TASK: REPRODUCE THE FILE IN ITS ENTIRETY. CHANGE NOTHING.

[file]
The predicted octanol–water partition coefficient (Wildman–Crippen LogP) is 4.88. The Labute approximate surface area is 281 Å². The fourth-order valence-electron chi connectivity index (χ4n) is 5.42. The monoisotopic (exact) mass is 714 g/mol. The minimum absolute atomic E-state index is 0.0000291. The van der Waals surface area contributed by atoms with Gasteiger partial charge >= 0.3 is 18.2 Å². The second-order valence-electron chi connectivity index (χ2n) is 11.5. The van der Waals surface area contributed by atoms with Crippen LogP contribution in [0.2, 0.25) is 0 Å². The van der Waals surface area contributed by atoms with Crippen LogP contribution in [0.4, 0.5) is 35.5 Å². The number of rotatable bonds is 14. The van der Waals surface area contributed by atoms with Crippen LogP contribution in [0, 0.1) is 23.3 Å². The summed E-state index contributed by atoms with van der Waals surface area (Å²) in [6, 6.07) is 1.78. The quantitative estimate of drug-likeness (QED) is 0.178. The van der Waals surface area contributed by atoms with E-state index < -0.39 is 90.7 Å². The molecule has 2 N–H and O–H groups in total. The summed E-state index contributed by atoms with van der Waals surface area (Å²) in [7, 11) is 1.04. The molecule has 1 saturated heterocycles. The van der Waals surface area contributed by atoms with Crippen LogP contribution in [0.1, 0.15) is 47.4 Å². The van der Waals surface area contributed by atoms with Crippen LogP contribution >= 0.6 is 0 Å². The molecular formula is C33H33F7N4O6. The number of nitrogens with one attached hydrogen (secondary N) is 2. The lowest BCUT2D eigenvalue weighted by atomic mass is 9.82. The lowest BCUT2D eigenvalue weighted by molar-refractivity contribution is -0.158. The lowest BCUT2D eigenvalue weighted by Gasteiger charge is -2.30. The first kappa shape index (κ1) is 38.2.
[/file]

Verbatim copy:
The predicted octanol–water partition coefficient (Wildman–Crippen LogP) is 4.88. The Labute approximate surface area is 281 Å². The fourth-order valence-electron chi connectivity index (χ4n) is 5.42. The monoisotopic (exact) mass is 714 g/mol. The minimum absolute atomic E-state index is 0.0000291. The van der Waals surface area contributed by atoms with Gasteiger partial charge >= 0.3 is 18.2 Å². The second-order valence-electron chi connectivity index (χ2n) is 11.5. The van der Waals surface area contributed by atoms with Crippen LogP contribution in [0.2, 0.25) is 0 Å². The van der Waals surface area contributed by atoms with Crippen LogP contribution in [0.4, 0.5) is 35.5 Å². The number of rotatable bonds is 14. The van der Waals surface area contributed by atoms with Crippen LogP contribution in [0, 0.1) is 23.3 Å². The summed E-state index contributed by atoms with van der Waals surface area (Å²) in [6, 6.07) is 1.78. The quantitative estimate of drug-likeness (QED) is 0.178. The van der Waals surface area contributed by atoms with E-state index < -0.39 is 90.7 Å². The molecule has 2 N–H and O–H groups in total. The summed E-state index contributed by atoms with van der Waals surface area (Å²) in [7, 11) is 1.04. The molecule has 1 saturated heterocycles. The van der Waals surface area contributed by atoms with Crippen LogP contribution in [0.1, 0.15) is 47.4 Å². The van der Waals surface area contributed by atoms with Crippen LogP contribution >= 0.6 is 0 Å². The molecular formula is C33H33F7N4O6. The number of nitrogens with one attached hydrogen (secondary N) is 2. The lowest BCUT2D eigenvalue weighted by atomic mass is 9.82. The lowest BCUT2D eigenvalue weighted by molar-refractivity contribution is -0.158. The lowest BCUT2D eigenvalue weighted by Gasteiger charge is -2.30. The first kappa shape index (κ1) is 38.2.